Howard Hughes zero?

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Howard Hughes zero?

  • If anyone can clear up this urban legend I would be pleased.I'm 41 yrs.old and have heard the rumor since childhood that the japenese zero was actually a Howard Hughes design.I don 't know if the new movie addresses this or not as I have not seen the movie,can anyone clear this up for me.Thank you.
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  • In fact, during the movie, Hughes mentions that the Japanese "stole" his pre-war racer design and fielded it as the Zero. In Martin Caidin's writings, there is no mention of this as being a fact. He does relate that the designer of the Zero used technological know how gleaned from several competing countries' aircraft to complete the Mitsubishi wonder fighter.

    Steve
    "In the end, it all goes to the landfill".......
  • I believe that the Zero's engine cowling was a NACA design that provided better cooling than traditional Japanese cowlings. I do not know if Howard Hughes designed that cowling or not but I suppose it's possible.

    John

     

  • Here is a lengthy discussion of the topic at another forum:

    http://www.wrightools.com/h1talk/_disc3/00000021.htm

    This is the first post in the thread. To view the replies, click "next" from the top menu, or select from the entire page here:

    http://www.wrightools.com/h1talk/index.htm#00000021

    This should help shed some light on the subject.


  • I'd read that there were design components of the H-1 that the Japanese used when designing the Zero - it's entirely probable - a good design is a good design - but remember that the Japanese had an enormous number of their citizens studying and working for many years in the United States prior to WWll in every imaginable industry - gaining an incredible amount of skills and knowledge - and they had brilliant engineers - so it's not surprising that so many of their planes were such fantastic performers.
    Cheers, LeeTree Remember, Safety Fast!!!
  • on that note, is the aviator worth watching ?
  • I really liked it Reggie, it is an aviation movie. It does focus on Hughes' dimentia some, but DeCaprio suprised me with his character of the young Hughes. Spend the money and see it, you won't be sorry.
    "In the end, it all goes to the landfill".......
  • There was an article in Wings or Airpower many years ago that suggested that the zero was developed from a Northrop design (P-64?) that mysteriously disappeared on a test flight off the coast of California in the late 30's. I have the magazine but have no immediate plans to locate it at the present time unnless there is a lot of interest from the group on details.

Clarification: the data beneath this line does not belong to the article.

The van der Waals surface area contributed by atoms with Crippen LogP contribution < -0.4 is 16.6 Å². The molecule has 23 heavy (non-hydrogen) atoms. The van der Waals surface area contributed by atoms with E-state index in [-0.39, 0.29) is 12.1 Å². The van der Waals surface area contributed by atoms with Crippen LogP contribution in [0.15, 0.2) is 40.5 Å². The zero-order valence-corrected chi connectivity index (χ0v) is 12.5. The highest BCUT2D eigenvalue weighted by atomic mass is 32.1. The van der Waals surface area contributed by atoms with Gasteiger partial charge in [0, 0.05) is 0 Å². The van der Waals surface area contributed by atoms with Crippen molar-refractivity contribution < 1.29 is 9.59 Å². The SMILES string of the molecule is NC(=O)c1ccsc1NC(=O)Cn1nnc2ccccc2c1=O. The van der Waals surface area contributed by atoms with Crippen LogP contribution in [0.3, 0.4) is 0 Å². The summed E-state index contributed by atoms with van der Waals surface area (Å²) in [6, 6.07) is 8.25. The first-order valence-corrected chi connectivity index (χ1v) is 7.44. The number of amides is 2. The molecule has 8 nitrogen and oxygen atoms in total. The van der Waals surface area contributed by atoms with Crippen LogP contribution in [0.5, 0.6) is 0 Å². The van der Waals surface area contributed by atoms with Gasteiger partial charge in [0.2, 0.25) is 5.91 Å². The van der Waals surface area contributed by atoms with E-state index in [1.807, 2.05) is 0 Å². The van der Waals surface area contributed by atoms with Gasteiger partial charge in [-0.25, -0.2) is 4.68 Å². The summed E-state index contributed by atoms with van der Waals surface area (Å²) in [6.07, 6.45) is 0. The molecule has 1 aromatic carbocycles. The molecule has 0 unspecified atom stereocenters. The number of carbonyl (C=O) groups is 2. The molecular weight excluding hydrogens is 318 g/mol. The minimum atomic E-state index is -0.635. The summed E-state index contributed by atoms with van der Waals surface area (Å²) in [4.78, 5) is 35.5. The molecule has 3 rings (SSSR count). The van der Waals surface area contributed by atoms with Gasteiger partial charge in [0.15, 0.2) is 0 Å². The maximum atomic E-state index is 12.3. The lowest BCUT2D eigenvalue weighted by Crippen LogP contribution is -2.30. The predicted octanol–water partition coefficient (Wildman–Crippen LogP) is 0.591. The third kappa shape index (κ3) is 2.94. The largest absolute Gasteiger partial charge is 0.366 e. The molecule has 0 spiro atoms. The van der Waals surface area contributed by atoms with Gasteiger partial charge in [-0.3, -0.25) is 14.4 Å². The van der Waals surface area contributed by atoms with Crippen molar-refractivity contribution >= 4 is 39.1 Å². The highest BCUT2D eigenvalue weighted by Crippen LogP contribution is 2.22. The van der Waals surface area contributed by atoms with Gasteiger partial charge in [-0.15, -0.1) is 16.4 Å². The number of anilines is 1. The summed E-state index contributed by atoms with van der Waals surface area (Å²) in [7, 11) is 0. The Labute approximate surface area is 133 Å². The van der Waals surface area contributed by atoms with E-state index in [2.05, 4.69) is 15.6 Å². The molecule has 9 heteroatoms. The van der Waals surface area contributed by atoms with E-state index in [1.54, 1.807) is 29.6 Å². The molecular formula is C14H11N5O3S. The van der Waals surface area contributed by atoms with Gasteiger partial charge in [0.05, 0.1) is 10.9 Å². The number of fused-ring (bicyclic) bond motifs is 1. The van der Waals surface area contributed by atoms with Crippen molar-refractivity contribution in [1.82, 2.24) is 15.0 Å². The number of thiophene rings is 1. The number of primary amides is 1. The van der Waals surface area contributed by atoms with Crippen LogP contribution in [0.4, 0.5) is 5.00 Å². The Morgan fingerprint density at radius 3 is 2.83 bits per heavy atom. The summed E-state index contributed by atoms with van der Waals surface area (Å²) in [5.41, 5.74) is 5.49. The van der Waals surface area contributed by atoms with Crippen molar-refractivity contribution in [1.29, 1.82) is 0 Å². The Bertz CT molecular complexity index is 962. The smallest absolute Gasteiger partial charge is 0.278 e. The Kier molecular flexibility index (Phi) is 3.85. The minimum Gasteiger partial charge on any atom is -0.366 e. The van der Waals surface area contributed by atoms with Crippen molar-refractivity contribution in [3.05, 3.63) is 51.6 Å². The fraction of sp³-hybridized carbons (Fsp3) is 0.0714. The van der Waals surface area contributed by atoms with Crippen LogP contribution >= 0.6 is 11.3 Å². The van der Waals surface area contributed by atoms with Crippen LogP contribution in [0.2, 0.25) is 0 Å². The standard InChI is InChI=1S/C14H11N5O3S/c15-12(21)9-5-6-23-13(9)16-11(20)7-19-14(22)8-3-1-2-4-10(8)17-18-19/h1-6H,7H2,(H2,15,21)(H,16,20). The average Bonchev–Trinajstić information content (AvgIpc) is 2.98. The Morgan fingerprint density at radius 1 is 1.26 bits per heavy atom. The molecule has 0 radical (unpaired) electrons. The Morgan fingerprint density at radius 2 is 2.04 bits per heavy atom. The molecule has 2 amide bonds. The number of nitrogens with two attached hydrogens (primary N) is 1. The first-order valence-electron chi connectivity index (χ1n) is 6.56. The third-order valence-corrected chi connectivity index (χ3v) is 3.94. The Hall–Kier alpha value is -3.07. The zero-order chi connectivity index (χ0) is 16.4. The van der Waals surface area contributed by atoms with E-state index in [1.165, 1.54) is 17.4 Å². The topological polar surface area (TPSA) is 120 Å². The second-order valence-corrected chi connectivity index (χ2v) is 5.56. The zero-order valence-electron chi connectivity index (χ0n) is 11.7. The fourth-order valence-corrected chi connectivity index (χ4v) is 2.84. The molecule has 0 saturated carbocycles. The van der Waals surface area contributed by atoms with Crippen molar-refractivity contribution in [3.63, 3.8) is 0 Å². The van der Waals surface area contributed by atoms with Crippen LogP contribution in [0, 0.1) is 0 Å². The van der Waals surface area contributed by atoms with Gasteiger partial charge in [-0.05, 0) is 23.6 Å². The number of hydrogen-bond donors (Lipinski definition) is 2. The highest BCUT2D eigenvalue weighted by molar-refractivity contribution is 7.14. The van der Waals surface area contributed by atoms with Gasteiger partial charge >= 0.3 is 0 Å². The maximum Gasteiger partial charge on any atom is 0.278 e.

Richard
  • the Zero was based on the T-6 Texan which is why it was possible to recreate believable Zero's for the movie Tora Tora Tora

    On the workbench: Dragon 1/350 scale Ticonderoga class USS BunkerHill 1/720 scale Italeri USS Harry S. Truman 1/72 scale Encore Yak-6

    The 71st Tactical Fighter Squadron the only Squadron to get an Air to Air kill and an Air to Ground kill in the same week with only a F-15   http://photobucket.com/albums/v332/Mikeym_us/

  • The T-6 Texan (aka "Harvard") seems to be a ready made conversion for any aircraft that Hollywood wants to film. They even used them as P-47s in "Kelly's Heroes".

    I'm from the government and I'm here to help.

  • what ? how the heck dya shoehorn a T-6 into a P-47 ???? i guess most people (me included) probably couldent spot the real McCoy
  • I'm inclined to believe the Zero design had influences from the west but that the design of the aircraft was still of Japanese origin.

     

     

  • Everyone was stealing ideas from everyone else. That is the way of engineering. Like LeeTree above, "A good design is a good design." I think this is seen even today in the way that model kits are designed. (Or anything for that matter.) How much you want to bet that there will be a Hasegawa kit with molded muzzle openings (a la Tamiya's P-47) in the near future?

    Justen

    "The distance between genius and insanity is measured only by success."

    Member IPMS Niagara Frontier. "The BuffCon Boys."

    IPMSUSA Member 45680 

  • of course you didnt know that the VAL dive bomber was a derivative of the JU-87 Stuka and that the Luftwaffa actually provided the Japanese with ME-162 and ME-262 fighters.

    On the workbench: Dragon 1/350 scale Ticonderoga class USS BunkerHill 1/720 scale Italeri USS Harry S. Truman 1/72 scale Encore Yak-6

    The 71st Tactical Fighter Squadron the only Squadron to get an Air to Air kill and an Air to Ground kill in the same week with only a F-15   http://photobucket.com/albums/v332/Mikeym_us/

  • I heard the Val was from a Hienkel design.